Court rejects Qld Govt solar laws appeal

Brigalow solar farm

A Queensland Court of Appeal has upheld the Supreme Court ruling that the Queensland Government’s Electrical Safety (Solar Farms) Amendment Regulation 2019 introduced on May 13 is invalid.

The legislation required all work on solar farms including mounting panels to be conduced by licensed electricians.

The developers of Brigalow Solar Farm near Pittsworth in Queensland filed a case against the government’s legislation in the Supreme Court.

The Clean Energy Council welcomed the announcement, saying it was good news for regional jobs and communities in the state.

Clean Energy Council Chief Executive Kane Thornton said the development and introduction of the state government’s regulation had been rushed.

“The industry should never have had to go through the courts to resolve something that could easily have been worked out with a full and proper consultation process,” Mr Thornton said.

“Queensland’s courts have now determined twice that the government’s regulation requiring licensed electricians to do the work of labourers and trades assistants is inconsistent with the Electrical Safety Act. That is because it is not electrical work. This decision is good news for regional jobs and communities, and good news for the clean energy transition in Queensland. 

“After three months of chaos and uncertainty in the large-scale solar sector in Queensland, we look forward to being able to get on with the job of building and investing in new clean energy projects worth billions of dollars that the state needs to meet its renewable energy target.”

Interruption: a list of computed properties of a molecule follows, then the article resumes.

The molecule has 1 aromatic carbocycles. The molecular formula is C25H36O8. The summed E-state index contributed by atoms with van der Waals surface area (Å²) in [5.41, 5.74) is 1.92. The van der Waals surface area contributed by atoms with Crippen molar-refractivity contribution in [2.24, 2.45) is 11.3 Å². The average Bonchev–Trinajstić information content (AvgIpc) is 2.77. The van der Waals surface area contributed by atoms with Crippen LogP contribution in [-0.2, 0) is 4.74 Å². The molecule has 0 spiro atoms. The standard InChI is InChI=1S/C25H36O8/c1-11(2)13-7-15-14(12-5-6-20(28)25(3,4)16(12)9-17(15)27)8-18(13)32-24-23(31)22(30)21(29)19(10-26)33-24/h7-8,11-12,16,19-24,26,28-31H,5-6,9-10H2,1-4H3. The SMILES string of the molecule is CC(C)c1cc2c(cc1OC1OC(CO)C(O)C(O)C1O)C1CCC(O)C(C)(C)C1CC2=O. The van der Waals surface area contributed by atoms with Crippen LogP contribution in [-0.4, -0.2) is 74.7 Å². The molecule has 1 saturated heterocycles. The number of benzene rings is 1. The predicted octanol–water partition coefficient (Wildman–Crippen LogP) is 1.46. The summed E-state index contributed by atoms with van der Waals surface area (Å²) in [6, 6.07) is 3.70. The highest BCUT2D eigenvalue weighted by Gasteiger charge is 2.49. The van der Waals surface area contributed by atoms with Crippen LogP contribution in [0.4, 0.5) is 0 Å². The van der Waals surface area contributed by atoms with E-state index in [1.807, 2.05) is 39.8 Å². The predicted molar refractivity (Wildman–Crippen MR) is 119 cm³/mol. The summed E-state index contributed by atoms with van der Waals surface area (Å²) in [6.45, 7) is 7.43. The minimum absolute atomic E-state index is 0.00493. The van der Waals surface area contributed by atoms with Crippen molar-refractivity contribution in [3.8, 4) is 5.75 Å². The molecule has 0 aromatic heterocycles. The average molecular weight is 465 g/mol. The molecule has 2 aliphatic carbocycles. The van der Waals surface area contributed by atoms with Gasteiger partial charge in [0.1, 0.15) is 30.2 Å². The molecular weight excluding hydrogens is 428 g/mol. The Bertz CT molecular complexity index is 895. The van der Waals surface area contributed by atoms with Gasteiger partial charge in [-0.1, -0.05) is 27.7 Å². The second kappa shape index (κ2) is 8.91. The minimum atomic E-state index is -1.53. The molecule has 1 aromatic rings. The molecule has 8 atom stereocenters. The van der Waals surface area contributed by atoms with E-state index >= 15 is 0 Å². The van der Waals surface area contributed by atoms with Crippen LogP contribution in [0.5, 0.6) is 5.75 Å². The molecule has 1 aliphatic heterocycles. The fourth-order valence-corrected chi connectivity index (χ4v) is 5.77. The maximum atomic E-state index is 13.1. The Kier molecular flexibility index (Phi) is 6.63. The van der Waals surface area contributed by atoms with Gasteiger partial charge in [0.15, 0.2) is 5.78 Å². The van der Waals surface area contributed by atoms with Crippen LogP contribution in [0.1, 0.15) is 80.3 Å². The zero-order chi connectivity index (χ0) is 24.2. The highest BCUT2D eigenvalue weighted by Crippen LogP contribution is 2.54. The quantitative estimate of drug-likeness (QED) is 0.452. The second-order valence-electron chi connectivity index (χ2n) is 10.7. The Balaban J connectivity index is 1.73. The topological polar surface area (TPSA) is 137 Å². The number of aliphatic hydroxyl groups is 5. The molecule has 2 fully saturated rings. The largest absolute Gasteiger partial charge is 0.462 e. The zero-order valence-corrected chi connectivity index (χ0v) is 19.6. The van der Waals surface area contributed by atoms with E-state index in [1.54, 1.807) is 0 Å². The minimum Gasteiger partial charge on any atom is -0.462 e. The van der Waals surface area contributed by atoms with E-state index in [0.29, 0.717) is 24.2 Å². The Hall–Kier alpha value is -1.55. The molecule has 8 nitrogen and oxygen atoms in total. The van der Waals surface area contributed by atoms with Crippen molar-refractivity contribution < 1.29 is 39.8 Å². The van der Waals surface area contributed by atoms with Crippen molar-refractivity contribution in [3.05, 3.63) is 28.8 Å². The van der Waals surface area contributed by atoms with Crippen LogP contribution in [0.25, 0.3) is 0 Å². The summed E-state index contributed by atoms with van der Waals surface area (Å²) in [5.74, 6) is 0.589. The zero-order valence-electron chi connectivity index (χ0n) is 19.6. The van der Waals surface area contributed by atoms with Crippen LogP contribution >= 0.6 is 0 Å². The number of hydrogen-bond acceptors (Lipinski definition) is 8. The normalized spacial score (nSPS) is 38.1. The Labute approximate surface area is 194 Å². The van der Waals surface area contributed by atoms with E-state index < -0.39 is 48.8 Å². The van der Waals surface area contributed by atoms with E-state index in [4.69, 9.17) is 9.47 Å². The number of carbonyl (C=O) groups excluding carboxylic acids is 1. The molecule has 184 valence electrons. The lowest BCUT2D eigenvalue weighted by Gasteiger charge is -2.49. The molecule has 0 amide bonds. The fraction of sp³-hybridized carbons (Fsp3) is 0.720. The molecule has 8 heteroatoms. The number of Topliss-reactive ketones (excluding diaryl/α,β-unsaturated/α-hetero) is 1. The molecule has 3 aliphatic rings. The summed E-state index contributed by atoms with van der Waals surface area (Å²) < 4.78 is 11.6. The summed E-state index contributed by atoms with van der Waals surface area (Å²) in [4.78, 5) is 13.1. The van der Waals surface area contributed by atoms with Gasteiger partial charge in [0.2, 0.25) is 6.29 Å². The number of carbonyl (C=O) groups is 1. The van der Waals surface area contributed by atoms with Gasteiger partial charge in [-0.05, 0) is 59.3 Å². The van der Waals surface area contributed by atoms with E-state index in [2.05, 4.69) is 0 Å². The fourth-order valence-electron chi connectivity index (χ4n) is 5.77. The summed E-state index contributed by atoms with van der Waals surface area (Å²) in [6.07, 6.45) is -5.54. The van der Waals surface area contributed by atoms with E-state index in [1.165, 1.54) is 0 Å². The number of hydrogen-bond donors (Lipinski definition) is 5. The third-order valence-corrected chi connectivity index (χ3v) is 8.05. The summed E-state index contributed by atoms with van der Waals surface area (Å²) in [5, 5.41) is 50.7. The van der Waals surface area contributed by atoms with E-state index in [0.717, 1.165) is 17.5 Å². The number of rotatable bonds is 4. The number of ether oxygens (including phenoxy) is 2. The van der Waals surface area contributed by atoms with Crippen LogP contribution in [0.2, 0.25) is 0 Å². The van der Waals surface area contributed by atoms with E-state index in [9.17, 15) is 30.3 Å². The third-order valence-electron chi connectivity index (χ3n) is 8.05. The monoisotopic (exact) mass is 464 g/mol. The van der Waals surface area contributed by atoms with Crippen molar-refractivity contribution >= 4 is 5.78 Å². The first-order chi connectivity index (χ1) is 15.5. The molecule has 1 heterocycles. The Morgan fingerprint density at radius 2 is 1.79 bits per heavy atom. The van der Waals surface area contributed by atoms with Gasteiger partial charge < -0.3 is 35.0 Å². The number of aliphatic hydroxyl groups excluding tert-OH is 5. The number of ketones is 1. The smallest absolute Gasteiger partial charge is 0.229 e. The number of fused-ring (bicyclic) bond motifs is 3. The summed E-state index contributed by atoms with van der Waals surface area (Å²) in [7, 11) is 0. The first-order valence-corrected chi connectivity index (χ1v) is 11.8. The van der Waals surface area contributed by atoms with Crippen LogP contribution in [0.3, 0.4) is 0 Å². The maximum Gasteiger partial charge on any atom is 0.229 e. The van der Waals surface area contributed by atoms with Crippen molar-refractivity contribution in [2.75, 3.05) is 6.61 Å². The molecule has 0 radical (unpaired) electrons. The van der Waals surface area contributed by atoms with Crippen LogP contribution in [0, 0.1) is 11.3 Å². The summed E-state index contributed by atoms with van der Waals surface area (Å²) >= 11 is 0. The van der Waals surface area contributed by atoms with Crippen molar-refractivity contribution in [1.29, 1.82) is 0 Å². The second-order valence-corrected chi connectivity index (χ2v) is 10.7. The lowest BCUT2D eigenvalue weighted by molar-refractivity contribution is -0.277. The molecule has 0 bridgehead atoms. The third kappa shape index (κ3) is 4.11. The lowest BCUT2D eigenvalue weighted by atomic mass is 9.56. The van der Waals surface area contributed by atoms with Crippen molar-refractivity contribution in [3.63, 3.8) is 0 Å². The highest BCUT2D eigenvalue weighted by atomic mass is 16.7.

While the Queensland Government has accepted the ruling, it has asked the Electrical Safety Commissioner to convene an urgent industry roundtable to discuss safety in large-scale solar farms.

“Today’s decision is about a technical legal ruling and does not deal with the substantive safety reasoning behind the making of the solar farms regulation,” Industrial Relations Minister Grace Grace said.

“The Government acted on the advice of an expert safety panel and Crown Law in relation to the making of the regulation.

“My department is currently considering the full extent of the decision, including whether legislative changes are required.

“The Electrical Safety Act has not undergone any significant changes in 17 years. A great deal of technological change and the emergence of new industries have occurred since this time.”